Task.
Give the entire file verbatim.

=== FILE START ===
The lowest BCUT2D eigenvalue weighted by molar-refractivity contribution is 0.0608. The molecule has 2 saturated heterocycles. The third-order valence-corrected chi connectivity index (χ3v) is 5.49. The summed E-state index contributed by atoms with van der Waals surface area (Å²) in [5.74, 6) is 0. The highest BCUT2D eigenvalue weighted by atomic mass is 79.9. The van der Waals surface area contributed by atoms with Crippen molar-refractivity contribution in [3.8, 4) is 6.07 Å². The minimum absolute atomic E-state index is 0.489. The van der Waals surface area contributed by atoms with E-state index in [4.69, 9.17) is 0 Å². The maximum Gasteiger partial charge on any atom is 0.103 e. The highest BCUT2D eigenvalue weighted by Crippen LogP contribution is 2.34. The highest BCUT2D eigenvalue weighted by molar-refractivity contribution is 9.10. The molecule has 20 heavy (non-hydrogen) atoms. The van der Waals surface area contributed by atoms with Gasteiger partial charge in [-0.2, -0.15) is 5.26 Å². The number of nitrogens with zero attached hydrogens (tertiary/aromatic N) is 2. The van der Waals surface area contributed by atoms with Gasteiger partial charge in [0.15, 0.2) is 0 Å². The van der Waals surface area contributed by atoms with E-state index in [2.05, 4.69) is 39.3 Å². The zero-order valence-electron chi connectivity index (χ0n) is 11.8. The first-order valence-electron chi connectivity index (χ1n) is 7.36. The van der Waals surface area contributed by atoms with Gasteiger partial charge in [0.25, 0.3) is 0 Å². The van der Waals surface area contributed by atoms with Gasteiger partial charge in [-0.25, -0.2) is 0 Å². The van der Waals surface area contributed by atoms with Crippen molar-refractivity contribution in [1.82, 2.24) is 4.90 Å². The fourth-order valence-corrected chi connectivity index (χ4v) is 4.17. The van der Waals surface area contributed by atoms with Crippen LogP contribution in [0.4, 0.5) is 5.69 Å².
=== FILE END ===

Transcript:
The lowest BCUT2D eigenvalue weighted by molar-refractivity contribution is 0.0608. The molecule has 2 saturated heterocycles. The third-order valence-corrected chi connectivity index (χ3v) is 5.49. The summed E-state index contributed by atoms with van der Waals surface area (Å²) in [5.74, 6) is 0. The highest BCUT2D eigenvalue weighted by atomic mass is 79.9. The van der Waals surface area contributed by atoms with Crippen molar-refractivity contribution in [3.8, 4) is 6.07 Å². The minimum absolute atomic E-state index is 0.489. The van der Waals surface area contributed by atoms with E-state index in [4.69, 9.17) is 0 Å². The maximum Gasteiger partial charge on any atom is 0.103 e. The highest BCUT2D eigenvalue weighted by Crippen LogP contribution is 2.34. The highest BCUT2D eigenvalue weighted by molar-refractivity contribution is 9.10. The molecule has 20 heavy (non-hydrogen) atoms. The van der Waals surface area contributed by atoms with Gasteiger partial charge in [-0.2, -0.15) is 5.26 Å². The number of nitrogens with zero attached hydrogens (tertiary/aromatic N) is 2. The van der Waals surface area contributed by atoms with Gasteiger partial charge in [0.15, 0.2) is 0 Å². The van der Waals surface area contributed by atoms with E-state index in [2.05, 4.69) is 39.3 Å². The zero-order valence-electron chi connectivity index (χ0n) is 11.8. The first-order valence-electron chi connectivity index (χ1n) is 7.36. The van der Waals surface area contributed by atoms with Gasteiger partial charge in [0.25, 0.3) is 0 Å². The van der Waals surface area contributed by atoms with Gasteiger partial charge in [-0.25, -0.2) is 0 Å². The van der Waals surface area contributed by atoms with Crippen molar-refractivity contribution in [1.82, 2.24) is 4.90 Å². The fourth-order valence-corrected chi connectivity index (χ4v) is 4.17. The van der Waals surface area contributed by atoms with Crippen LogP contribution in [0.4, 0.5) is 5.69 Å².